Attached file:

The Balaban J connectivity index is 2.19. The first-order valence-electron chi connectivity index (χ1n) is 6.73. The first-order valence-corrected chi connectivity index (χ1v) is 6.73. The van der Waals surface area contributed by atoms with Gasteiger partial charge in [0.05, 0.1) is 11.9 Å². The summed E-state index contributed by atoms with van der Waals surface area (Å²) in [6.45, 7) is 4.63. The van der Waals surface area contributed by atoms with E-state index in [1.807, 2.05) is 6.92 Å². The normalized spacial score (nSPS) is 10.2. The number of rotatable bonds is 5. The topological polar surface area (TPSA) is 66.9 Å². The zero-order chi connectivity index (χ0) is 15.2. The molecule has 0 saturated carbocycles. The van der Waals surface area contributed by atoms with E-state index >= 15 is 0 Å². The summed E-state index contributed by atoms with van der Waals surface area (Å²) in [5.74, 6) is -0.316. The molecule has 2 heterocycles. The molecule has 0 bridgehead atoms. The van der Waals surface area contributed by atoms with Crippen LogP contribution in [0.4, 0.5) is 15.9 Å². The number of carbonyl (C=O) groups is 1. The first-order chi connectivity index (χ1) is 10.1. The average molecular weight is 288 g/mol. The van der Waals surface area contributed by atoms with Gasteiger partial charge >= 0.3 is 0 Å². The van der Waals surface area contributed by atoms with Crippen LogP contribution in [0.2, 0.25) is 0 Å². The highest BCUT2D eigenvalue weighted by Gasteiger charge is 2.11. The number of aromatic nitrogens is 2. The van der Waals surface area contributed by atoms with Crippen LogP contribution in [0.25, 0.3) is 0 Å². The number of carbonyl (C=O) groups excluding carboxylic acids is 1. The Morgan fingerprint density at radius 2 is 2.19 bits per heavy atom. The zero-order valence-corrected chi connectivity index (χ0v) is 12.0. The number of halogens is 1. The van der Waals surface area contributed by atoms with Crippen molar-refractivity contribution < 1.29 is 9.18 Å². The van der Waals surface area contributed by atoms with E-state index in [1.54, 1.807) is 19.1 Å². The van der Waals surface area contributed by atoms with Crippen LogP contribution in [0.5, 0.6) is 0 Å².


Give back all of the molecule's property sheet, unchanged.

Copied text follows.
The Balaban J connectivity index is 2.19. The first-order valence-electron chi connectivity index (χ1n) is 6.73. The first-order valence-corrected chi connectivity index (χ1v) is 6.73. The van der Waals surface area contributed by atoms with Gasteiger partial charge in [0.05, 0.1) is 11.9 Å². The summed E-state index contributed by atoms with van der Waals surface area (Å²) in [6.45, 7) is 4.63. The van der Waals surface area contributed by atoms with E-state index in [1.807, 2.05) is 6.92 Å². The normalized spacial score (nSPS) is 10.2. The number of rotatable bonds is 5. The topological polar surface area (TPSA) is 66.9 Å². The zero-order chi connectivity index (χ0) is 15.2. The molecule has 0 saturated carbocycles. The van der Waals surface area contributed by atoms with E-state index >= 15 is 0 Å². The summed E-state index contributed by atoms with van der Waals surface area (Å²) in [5.74, 6) is -0.316. The molecule has 2 heterocycles. The molecule has 0 bridgehead atoms. The van der Waals surface area contributed by atoms with Crippen LogP contribution in [0.4, 0.5) is 15.9 Å². The number of carbonyl (C=O) groups is 1. The first-order chi connectivity index (χ1) is 10.1. The average molecular weight is 288 g/mol. The van der Waals surface area contributed by atoms with Gasteiger partial charge >= 0.3 is 0 Å². The van der Waals surface area contributed by atoms with Crippen LogP contribution in [0.2, 0.25) is 0 Å². The highest BCUT2D eigenvalue weighted by Gasteiger charge is 2.11. The number of aromatic nitrogens is 2. The van der Waals surface area contributed by atoms with Crippen LogP contribution in [0.25, 0.3) is 0 Å². The number of carbonyl (C=O) groups excluding carboxylic acids is 1. The Morgan fingerprint density at radius 2 is 2.19 bits per heavy atom. The zero-order valence-corrected chi connectivity index (χ0v) is 12.0. The number of halogens is 1. The van der Waals surface area contributed by atoms with Crippen molar-refractivity contribution < 1.29 is 9.18 Å². The van der Waals surface area contributed by atoms with E-state index in [1.54, 1.807) is 19.1 Å². The van der Waals surface area contributed by atoms with Crippen LogP contribution in [0.5, 0.6) is 0 Å².